cctalk at gtaylor.tnetconsulting.net
Sat Jun 26 12:37:15 CDT 2021
On 6/26/21 6:43 AM, Peter Corlett via cctalk wrote:
> A bit of both. The USB communications device class (CDC) is designed
> for modems, and it can be hit-and-miss trying to speak to something
<I can't tell GIF>
Are you commenting about USB-to-Serial (a.k.a. FTDI) devices or USB
devices in general?
I commonly referred to USB as Useless <REDACTED> Bus between the late
'90s and mid '00s. Supporting it, especially on non-bleeding edge
computers / OSs, was ... not pleasant.
> Of course, that doesn't prevent one from ignoring that standard and
> just creating a bespoke USB device which happens to produce RS232,
> and FTDI do just that. FTDI's devices are better than standard CDC,
> but that's not a terribly high bar.
> Well, these things will contain a UART of some form, because how
> else could they work?
Snark warning: Have you seen a WinModem?
Seriously, I could see something blindly sampling the electrical signal
and then doing everything in software. As in Digital Signal Processing.
No actual knowledge / design as if it's serial until you get the data
stream out the other end. Obviously needing comparable to be able to
> For all I know they may even incorporate an actual 16550 IP core in
> the design and talk to that from its firmware, although a UART uses
> bugger all gates by modern standards and you can just get an intern
> to design one in a lunchbreak rather than pay for an IP core.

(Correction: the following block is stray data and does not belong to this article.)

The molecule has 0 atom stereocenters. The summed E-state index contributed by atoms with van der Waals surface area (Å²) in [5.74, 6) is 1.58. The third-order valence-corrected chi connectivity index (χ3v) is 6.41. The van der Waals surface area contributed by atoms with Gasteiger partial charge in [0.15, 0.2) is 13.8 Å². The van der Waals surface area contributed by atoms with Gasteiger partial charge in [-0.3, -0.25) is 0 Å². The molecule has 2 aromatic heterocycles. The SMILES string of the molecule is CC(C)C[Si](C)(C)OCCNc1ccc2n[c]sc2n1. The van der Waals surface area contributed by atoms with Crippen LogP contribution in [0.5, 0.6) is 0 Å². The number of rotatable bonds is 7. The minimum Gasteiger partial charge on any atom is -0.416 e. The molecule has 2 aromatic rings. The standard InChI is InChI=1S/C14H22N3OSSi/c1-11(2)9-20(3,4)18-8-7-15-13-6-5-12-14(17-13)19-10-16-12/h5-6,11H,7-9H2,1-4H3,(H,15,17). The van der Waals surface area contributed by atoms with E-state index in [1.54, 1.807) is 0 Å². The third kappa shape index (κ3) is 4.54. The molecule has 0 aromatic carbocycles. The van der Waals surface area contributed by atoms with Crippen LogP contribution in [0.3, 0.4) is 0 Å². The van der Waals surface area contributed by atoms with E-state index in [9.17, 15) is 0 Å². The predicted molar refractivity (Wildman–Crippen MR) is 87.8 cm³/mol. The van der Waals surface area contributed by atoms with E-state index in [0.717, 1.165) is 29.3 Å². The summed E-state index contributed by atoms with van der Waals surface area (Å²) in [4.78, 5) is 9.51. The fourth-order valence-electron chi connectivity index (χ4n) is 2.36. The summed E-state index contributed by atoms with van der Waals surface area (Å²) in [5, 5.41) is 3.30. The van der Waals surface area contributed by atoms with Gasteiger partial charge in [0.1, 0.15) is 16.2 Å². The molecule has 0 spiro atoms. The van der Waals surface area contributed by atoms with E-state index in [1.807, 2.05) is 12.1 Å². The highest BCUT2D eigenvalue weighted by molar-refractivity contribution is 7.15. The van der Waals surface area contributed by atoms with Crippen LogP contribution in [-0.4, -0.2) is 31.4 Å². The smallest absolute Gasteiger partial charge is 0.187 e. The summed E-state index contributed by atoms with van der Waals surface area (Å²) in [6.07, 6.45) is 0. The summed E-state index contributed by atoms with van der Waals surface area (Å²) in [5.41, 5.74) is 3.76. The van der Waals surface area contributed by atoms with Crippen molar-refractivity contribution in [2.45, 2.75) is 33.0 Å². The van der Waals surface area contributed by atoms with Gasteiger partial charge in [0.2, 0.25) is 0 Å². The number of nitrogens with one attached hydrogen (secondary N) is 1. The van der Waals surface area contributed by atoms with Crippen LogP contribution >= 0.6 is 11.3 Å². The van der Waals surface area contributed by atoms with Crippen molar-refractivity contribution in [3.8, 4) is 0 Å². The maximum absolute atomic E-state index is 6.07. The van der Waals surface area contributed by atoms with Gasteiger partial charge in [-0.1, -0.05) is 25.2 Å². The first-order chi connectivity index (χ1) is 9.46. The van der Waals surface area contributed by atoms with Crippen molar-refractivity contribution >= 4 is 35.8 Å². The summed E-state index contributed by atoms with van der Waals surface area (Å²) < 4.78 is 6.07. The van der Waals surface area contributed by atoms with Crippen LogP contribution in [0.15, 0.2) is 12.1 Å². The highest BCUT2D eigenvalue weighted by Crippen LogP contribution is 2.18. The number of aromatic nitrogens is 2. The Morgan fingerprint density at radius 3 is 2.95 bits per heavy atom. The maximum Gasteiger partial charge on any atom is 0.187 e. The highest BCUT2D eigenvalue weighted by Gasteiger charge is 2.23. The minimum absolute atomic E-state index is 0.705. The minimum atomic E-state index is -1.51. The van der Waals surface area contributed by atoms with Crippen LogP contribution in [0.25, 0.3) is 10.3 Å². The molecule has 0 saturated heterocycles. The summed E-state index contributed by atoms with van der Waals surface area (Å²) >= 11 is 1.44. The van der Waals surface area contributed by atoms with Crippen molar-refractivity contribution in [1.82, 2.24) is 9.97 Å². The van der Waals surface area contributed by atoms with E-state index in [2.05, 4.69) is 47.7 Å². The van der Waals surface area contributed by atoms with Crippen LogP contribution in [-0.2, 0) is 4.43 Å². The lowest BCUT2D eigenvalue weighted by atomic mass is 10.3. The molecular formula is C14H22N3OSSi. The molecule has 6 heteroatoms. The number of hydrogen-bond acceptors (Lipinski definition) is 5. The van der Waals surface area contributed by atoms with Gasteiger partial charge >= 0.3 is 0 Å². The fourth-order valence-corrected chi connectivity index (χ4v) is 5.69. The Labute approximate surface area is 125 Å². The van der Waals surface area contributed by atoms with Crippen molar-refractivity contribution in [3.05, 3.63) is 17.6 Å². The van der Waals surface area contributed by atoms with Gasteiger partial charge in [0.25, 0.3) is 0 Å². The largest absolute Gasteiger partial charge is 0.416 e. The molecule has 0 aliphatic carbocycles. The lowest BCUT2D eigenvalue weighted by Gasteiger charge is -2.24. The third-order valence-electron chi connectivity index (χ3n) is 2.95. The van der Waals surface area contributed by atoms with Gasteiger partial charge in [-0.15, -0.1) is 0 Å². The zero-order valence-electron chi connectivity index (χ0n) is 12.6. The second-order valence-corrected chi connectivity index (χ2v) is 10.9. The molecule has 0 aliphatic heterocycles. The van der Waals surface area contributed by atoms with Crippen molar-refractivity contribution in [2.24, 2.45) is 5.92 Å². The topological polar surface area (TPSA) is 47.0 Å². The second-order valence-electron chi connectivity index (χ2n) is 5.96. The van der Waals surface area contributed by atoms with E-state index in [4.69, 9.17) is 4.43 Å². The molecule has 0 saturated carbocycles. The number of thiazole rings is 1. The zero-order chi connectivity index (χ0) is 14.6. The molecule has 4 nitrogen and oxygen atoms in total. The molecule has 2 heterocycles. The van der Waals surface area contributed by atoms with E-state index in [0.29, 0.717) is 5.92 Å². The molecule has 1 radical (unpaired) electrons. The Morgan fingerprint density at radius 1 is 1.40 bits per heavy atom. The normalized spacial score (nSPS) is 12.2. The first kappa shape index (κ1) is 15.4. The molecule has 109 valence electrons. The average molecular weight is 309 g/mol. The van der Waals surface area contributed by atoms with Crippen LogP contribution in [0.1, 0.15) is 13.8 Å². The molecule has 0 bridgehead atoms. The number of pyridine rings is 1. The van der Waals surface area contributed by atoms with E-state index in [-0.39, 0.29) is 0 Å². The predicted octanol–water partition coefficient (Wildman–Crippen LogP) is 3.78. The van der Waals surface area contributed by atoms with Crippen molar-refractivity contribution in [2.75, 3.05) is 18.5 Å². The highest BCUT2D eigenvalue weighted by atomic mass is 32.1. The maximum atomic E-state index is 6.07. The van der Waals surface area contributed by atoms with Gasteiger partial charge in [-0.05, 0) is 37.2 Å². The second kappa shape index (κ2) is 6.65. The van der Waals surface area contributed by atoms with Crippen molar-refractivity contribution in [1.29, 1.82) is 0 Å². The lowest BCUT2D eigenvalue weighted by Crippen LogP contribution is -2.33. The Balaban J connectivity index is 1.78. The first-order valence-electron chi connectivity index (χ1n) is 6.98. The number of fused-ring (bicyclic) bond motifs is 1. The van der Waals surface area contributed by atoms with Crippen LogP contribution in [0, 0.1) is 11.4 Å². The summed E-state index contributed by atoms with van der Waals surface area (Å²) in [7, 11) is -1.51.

I suspect you'd get what you paid for. IMHO there are too many
permutations on what constitutes serial. If anything, this discussion
supports that. Even if we limit our scope to be RS-232, RS-422, and
RS-485 without going further afield. How much of the serial ecosystem
do we eliminate if equipment assumes 8-bit? }:-)
> It doesn't seem impossible to build a decent USB-serial dongle which
> caters to all of the weird and wonderful edge cases, but the market
> for such things is small enough that they would be quite expensive
> to produce, reducing the market further.
I don't know. Maybe. I've seen some really fancy things designed by
people as part of the Retro Computing / Retro Networking hobby. Perhaps
someone will take up the torch and a Good (TM) USB to Serial converter,
open source the design* and someone else will sell PCBs and / or kits
for it. Maybe even someone will assemble some and sell them for those
that don't own a soldering iron or aren't good at using one.
> Something I'm putting off is installing a USB micro-B plug on my
> old iPod whose 30 pin socket has finally given up the ghost. I could
> just buy a new one, except they don't make them any more: the current
> device called an "iPod" is a glorified advertising hoarding which has
> a usability disaster of a media player bolted on as an afterthought.
Interesting. I've not heard of anyone doing this. But I'm not
surprised that it's possible.
Grant. . . .
unix || die
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